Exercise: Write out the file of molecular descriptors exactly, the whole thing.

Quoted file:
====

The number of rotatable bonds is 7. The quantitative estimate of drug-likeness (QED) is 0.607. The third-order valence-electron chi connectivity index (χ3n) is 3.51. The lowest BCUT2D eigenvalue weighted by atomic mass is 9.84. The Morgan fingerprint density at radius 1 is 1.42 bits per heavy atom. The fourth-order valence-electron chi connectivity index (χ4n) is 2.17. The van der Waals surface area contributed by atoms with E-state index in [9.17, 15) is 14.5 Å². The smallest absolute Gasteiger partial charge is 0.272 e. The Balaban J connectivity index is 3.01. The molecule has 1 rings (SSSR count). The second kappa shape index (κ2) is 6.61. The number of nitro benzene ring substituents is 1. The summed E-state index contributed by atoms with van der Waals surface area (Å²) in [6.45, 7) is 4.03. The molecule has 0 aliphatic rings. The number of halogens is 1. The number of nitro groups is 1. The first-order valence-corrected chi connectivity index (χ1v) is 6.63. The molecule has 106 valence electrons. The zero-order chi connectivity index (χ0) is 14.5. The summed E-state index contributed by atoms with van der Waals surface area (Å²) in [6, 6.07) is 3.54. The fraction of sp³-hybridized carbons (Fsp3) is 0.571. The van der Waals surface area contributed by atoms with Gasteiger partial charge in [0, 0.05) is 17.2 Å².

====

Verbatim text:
The number of rotatable bonds is 7. The quantitative estimate of drug-likeness (QED) is 0.607. The third-order valence-electron chi connectivity index (χ3n) is 3.51. The lowest BCUT2D eigenvalue weighted by atomic mass is 9.84. The Morgan fingerprint density at radius 1 is 1.42 bits per heavy atom. The fourth-order valence-electron chi connectivity index (χ4n) is 2.17. The van der Waals surface area contributed by atoms with E-state index in [9.17, 15) is 14.5 Å². The smallest absolute Gasteiger partial charge is 0.272 e. The Balaban J connectivity index is 3.01. The molecule has 1 rings (SSSR count). The second kappa shape index (κ2) is 6.61. The number of nitro benzene ring substituents is 1. The summed E-state index contributed by atoms with van der Waals surface area (Å²) in [6.45, 7) is 4.03. The molecule has 0 aliphatic rings. The number of halogens is 1. The number of nitro groups is 1. The first-order valence-corrected chi connectivity index (χ1v) is 6.63. The molecule has 106 valence electrons. The zero-order chi connectivity index (χ0) is 14.5. The summed E-state index contributed by atoms with van der Waals surface area (Å²) in [6, 6.07) is 3.54. The fraction of sp³-hybridized carbons (Fsp3) is 0.571. The van der Waals surface area contributed by atoms with Gasteiger partial charge in [0, 0.05) is 17.2 Å².